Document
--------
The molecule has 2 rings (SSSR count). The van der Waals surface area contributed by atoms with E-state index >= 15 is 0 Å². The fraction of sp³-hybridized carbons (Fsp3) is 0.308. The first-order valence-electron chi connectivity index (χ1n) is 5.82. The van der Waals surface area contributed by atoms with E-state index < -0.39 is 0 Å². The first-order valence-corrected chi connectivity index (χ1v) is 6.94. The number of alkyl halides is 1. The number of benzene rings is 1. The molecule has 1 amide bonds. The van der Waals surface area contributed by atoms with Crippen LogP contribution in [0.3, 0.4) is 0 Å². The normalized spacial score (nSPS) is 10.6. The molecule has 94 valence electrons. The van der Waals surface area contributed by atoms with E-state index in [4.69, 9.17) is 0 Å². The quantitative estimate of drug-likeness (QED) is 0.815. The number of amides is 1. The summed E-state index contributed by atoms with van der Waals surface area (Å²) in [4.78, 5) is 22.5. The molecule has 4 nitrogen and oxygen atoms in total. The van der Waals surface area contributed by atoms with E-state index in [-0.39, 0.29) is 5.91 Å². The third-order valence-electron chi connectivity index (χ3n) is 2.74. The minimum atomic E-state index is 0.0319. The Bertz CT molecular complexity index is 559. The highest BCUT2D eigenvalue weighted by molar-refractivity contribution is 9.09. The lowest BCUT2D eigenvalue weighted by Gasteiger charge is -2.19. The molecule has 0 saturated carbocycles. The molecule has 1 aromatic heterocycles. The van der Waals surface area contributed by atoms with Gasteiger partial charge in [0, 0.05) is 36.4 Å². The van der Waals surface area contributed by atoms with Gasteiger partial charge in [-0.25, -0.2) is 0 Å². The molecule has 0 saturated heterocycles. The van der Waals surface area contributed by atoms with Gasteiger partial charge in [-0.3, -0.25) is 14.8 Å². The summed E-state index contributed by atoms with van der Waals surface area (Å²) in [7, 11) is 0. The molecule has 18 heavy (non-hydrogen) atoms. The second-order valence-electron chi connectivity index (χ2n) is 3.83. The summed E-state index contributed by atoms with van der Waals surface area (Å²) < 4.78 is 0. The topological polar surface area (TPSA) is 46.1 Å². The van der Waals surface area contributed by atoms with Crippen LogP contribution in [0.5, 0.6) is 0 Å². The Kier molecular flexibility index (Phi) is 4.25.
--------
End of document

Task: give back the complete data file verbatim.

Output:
The molecule has 2 rings (SSSR count). The van der Waals surface area contributed by atoms with E-state index >= 15 is 0 Å². The fraction of sp³-hybridized carbons (Fsp3) is 0.308. The first-order valence-electron chi connectivity index (χ1n) is 5.82. The van der Waals surface area contributed by atoms with E-state index < -0.39 is 0 Å². The first-order valence-corrected chi connectivity index (χ1v) is 6.94. The number of alkyl halides is 1. The number of benzene rings is 1. The molecule has 1 amide bonds. The van der Waals surface area contributed by atoms with Crippen LogP contribution in [0.3, 0.4) is 0 Å². The normalized spacial score (nSPS) is 10.6. The molecule has 94 valence electrons. The van der Waals surface area contributed by atoms with E-state index in [4.69, 9.17) is 0 Å². The quantitative estimate of drug-likeness (QED) is 0.815. The number of amides is 1. The summed E-state index contributed by atoms with van der Waals surface area (Å²) in [4.78, 5) is 22.5. The molecule has 4 nitrogen and oxygen atoms in total. The van der Waals surface area contributed by atoms with E-state index in [-0.39, 0.29) is 5.91 Å². The third-order valence-electron chi connectivity index (χ3n) is 2.74. The minimum atomic E-state index is 0.0319. The Bertz CT molecular complexity index is 559. The highest BCUT2D eigenvalue weighted by molar-refractivity contribution is 9.09. The lowest BCUT2D eigenvalue weighted by Gasteiger charge is -2.19. The molecule has 0 saturated carbocycles. The molecule has 1 aromatic heterocycles. The van der Waals surface area contributed by atoms with Gasteiger partial charge in [0, 0.05) is 36.4 Å². The van der Waals surface area contributed by atoms with Gasteiger partial charge in [-0.25, -0.2) is 0 Å². The molecule has 0 saturated heterocycles. The van der Waals surface area contributed by atoms with Gasteiger partial charge in [-0.3, -0.25) is 14.8 Å². The summed E-state index contributed by atoms with van der Waals surface area (Å²) in [7, 11) is 0. The molecule has 18 heavy (non-hydrogen) atoms. The second-order valence-electron chi connectivity index (χ2n) is 3.83. The summed E-state index contributed by atoms with van der Waals surface area (Å²) < 4.78 is 0. The topological polar surface area (TPSA) is 46.1 Å². The van der Waals surface area contributed by atoms with Crippen LogP contribution in [0.5, 0.6) is 0 Å². The Kier molecular flexibility index (Phi) is 4.25.